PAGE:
Audio Archive

Episodes by Date

Calendar is loading...

KQED Newsletters


Get regular updates on great programs and events

More from KQED


San Rafael Man Wants Cops to Talk About Tracking Device on Car

Get the Flash Player to see this player.

An Arab-American man in San Rafael--a U.S. citizen and long-time Marin County resident--is accusing police of secretly attaching a GPS tracking device to his car.
That allegation from retired grocery and gas-station owner Abdo Alwareeth stems from a 2008 incident and comes just two weeks after a similar case in the South Bay. That's where an Arab-American junior college student discovered that a tracking device had been installed on his vehicle by the FBI.
Civil liberties lawyers say they believe there may be numerous other cases of authorities tracking individuals without warrants.  But the courts are split on whether a warrant is even needed.
Alwareeth says that he found the device under his car two years ago while taking an auto maintenance class. After he retired, Alwareeth says, he wanted to do community service and signed up to become an in-home care worker in Marin County. The county paid car expenses to staff who took the auto repair class, that included examining the undercarriage of each student's car.
"Here is this big wiring tracking system underneath my car by the gas tank," Alwareeth said. "The teacher told everyone to get out of the garage because he believed it was a bomb."

Then Alwareeth pulled the magnetically attached GPS from the car and removed the batteries.

About two weeks later a San Rafael police officer stopped by a local garage where Alwareeth had taken his car for an oil change, he says. The officer told him the device was attached to his car by mistake, and gave Alwareeth his business card.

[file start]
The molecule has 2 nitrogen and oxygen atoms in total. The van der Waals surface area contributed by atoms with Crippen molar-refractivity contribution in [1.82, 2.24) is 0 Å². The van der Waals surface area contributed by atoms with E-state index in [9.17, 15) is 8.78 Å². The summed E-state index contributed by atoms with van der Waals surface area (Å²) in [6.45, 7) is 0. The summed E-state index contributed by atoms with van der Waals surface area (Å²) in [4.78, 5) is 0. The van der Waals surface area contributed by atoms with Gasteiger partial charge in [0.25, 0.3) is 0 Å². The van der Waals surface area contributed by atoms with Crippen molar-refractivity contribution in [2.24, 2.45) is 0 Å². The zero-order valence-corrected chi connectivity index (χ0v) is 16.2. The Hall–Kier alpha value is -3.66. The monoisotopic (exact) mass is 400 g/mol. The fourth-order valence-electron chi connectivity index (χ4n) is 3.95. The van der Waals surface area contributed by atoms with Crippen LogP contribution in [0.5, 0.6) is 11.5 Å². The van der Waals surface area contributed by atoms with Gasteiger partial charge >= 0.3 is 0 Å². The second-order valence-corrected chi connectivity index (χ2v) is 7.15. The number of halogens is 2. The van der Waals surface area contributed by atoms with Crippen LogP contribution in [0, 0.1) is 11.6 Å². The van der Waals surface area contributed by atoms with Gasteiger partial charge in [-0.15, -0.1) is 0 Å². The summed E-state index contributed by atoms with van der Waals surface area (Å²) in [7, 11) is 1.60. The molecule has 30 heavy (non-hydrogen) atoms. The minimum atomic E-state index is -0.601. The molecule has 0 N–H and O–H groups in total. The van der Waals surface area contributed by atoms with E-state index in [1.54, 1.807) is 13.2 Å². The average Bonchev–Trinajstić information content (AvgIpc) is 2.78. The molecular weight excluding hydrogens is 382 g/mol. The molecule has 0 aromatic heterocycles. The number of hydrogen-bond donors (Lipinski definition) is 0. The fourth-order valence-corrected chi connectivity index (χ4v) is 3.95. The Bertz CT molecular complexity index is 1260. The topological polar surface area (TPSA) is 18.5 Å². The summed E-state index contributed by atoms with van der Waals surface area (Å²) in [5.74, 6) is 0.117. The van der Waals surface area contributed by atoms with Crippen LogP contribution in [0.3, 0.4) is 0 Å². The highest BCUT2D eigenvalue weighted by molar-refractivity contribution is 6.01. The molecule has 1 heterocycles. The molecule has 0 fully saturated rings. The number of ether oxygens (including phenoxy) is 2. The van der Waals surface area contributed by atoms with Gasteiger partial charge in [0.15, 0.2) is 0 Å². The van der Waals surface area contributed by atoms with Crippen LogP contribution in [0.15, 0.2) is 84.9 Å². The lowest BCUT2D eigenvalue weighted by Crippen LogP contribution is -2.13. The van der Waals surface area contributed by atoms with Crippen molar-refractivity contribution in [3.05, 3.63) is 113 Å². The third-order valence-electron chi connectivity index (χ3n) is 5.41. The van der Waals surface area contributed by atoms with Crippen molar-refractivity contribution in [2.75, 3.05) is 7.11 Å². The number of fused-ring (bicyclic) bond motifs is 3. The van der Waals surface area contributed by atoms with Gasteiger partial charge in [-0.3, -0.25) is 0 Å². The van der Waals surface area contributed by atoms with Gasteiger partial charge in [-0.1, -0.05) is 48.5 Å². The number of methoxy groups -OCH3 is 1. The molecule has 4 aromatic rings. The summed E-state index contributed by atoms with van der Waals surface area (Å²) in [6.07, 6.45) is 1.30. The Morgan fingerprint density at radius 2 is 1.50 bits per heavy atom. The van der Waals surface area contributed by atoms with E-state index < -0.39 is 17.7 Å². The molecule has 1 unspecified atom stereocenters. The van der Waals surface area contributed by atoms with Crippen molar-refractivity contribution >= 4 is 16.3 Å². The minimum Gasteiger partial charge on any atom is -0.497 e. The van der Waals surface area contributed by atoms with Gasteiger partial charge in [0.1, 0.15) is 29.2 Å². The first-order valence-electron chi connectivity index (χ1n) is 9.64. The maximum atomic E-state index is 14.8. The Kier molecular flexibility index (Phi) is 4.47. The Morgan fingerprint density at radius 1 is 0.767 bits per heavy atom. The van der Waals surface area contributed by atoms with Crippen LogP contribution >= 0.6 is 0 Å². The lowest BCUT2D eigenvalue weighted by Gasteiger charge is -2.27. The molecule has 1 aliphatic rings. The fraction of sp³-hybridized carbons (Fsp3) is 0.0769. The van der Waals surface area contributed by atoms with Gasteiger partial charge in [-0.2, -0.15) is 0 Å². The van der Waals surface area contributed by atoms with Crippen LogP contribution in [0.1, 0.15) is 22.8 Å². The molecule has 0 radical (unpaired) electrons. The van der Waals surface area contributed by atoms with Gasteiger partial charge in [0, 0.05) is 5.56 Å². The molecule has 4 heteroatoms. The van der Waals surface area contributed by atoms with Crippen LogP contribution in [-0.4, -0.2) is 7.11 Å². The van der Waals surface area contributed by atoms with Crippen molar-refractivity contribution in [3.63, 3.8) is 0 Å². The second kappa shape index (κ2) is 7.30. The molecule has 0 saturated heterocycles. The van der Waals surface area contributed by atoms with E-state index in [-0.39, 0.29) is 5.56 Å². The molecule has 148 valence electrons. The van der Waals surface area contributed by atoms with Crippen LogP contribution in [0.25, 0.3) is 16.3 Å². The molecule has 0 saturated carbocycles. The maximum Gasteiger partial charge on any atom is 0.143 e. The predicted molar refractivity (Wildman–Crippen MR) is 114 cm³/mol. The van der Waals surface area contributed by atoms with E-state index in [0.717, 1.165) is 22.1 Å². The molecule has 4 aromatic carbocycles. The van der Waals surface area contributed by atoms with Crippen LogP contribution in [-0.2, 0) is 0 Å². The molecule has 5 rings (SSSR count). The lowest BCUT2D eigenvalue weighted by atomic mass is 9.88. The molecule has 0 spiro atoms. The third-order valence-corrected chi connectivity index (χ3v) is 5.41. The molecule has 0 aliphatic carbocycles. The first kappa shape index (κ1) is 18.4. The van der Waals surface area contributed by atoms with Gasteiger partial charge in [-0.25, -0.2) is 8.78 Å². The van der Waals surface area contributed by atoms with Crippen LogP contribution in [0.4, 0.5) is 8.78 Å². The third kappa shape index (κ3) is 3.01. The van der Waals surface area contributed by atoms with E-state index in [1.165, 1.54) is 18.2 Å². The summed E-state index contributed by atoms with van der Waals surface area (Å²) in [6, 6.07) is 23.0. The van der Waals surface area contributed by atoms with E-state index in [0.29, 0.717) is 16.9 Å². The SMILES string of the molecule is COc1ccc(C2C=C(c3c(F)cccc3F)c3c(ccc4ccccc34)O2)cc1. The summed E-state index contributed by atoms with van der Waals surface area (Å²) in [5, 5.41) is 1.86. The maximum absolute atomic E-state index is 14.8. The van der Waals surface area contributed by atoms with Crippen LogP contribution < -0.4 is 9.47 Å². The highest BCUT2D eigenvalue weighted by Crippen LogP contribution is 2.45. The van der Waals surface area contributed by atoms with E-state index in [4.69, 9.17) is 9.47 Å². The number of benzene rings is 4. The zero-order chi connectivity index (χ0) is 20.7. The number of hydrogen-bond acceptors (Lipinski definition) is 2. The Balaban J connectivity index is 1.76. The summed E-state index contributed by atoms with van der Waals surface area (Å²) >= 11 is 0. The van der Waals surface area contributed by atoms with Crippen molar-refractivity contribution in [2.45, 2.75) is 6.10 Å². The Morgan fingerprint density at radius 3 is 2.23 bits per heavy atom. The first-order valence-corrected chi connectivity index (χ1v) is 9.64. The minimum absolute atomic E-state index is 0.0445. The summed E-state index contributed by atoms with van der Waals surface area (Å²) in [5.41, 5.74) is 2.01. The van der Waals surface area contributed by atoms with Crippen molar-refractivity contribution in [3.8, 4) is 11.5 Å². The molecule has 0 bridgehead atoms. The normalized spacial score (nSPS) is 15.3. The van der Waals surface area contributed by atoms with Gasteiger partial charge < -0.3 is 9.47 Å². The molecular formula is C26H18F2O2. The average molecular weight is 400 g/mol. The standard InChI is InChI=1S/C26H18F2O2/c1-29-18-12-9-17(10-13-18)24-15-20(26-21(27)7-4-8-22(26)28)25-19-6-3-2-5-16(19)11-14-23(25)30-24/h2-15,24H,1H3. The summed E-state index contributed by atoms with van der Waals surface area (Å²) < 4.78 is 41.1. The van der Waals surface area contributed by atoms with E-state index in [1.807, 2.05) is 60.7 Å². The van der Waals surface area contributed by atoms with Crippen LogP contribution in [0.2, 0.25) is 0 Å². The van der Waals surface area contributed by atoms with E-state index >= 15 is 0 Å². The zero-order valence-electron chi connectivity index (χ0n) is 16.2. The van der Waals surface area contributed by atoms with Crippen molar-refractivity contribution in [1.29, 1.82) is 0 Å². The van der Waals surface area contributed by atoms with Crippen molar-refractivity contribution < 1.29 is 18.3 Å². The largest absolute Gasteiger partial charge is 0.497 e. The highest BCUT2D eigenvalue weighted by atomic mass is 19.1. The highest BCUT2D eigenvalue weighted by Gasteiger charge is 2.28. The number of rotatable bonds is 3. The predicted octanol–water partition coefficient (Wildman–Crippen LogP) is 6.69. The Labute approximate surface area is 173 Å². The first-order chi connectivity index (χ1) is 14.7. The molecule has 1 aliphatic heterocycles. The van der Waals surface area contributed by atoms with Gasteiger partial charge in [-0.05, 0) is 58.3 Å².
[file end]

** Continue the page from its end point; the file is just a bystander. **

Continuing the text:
Although Alwareeth pressed the officer for more information on the device and filed a letter of complaint with the San Rafael police chief, he has never received an explanation.

A San Rafael police spokeswoman confirmed this week that the department had tried to retrieve the tracking device from Alwareeth. The spokeswoman said she couldn't comment further because the device did not belong to the department, and she declined to say who it did belong to.
"This is how they make us feel, like we're being tracked -- tracked for what?" Alwareeth asks. "I would rather that the FBI came to my house and sat with me and learned from me who I am."

Alwareeth came to the United States from Yemen about 40 years ago, and became a citizen in 1975. He owned a grocery store and several gas stations before retiring in 2005. In all his years in the U.S. he's only received one traffic ticket, he says.

He says that he wishes the police would simply say that they suspect him because he is Arabic and Muslim.

"Why [have] I been singled out?" he said. "I thought I would be treated as Americans are treated. But we are not treated like Americans."

Alwareeth’s attorney Veena Dubal says it's unclear whether Alwareeth has any legal remedy. A January ruling by the U.S. Ninth Circuit Court of Appeals found that it's permissible for police to install a tracking device  without a search warrant.

"They said it didn't violate your Fourth Amendment rights because you don't have any reasonable expectation of privacy in your own driveway," Dubal said.

Dubal is working with attorneys from the Council on American Islamic Relations and the American Civil Liberties Union to document police surveillance practices.

"We know that it's not a one or two time event and we know that its not just the federal government that's doing it, but local law enforcement as well," Dubal said. "We've heard other stories from folks across the country who've experience similar things."

Not all state and federal courts agree with the Ninth Circuit. Washington State Supreme Court has held that under state law local police must obtain a warrant for GPS tracking. This summer, a federal appeals court in Washington, D.C. ruled that federal agents need a warrant to track suspects. Dubal says the issue is likely to go to the U.S. Supreme Court.

For now, Abdo Alawareeth says he, his wife and their two college-age children check underneath their cars every day.

Sponsored by